The album is impeccably produced and engineered at Skywalker Sound by Jack Vad.


A lovely album about music and words

Ever unpredictable, the enterprising label Bright Shiny Things will soon be releasing INK [BSTC-0148], an impressively conceived debut album from the boundary-breaking Merz Trio.

What an interesting concept it is to juxtapose readings of French poetry from the intensely creative intra-war period of 1914 onwards with French music of that time.

Here three extrodinary artists: pianist Lee Dionne, violinist Brigid Coleridge, and cellist Julia Yang share the poetic and journal works of Jean Cocteau, Charles Péguy, Anna de Noailles, Léon-Paul Fargue, Alain-Fournier, Blaise Cendrars, and Guillaume Apollinaire eloquently read by them back to back with movements from Maurice Ravel’s 1914 trio for piano, cello and violin, Lili Boulanger’s D’un vieux jardin, Nadia Boulanger’s Heures terns, Claude Debussy’s La plus que lente, Mélanie Bonis’ Morning, and Zortziko/Fandango, an original composition by the trio’s pianist Lee Dionne.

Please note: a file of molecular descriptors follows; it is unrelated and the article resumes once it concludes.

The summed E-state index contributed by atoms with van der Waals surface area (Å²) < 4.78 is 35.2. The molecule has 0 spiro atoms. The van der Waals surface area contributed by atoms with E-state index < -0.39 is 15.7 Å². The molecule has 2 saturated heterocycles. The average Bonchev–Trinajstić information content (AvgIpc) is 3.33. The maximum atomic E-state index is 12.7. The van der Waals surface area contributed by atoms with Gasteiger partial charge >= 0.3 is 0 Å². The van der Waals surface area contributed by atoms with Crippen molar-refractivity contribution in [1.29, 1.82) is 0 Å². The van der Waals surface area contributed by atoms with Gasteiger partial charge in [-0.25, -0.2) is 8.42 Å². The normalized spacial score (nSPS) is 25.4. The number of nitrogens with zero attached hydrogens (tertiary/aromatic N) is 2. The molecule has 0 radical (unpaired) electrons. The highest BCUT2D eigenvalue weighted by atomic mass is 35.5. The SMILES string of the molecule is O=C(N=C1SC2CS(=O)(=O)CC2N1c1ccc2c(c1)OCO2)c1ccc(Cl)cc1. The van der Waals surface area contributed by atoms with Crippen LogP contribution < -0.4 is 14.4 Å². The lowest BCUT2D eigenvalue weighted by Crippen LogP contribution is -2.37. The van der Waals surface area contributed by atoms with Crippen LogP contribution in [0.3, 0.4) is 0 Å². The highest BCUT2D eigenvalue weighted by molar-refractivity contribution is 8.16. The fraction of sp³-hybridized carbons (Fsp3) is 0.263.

Not shying away from the world of pop/cabaret music the album includes Sous les ponts de Paris, as an homage to the American chanteuse Josephine Baker, who unbeknownst to many, worked underground in the French resistance during the German occupation of Paris.

Throughout the multiple tracks the trio’s playing is impeccably elegant, earmarked by unmannered musicianship and sui generis stylistic versatility. This listener heartily agrees with the insights put into words in the album’s liner notes:  “INK… is an album about music and words sharing their dark, untidy medium, spilling onto the page as notes and letters, and spoken into the world by voices and instruments… It is about how we put our ear to a distant time and what we might hear there, as well as how we bring these voices into the present…”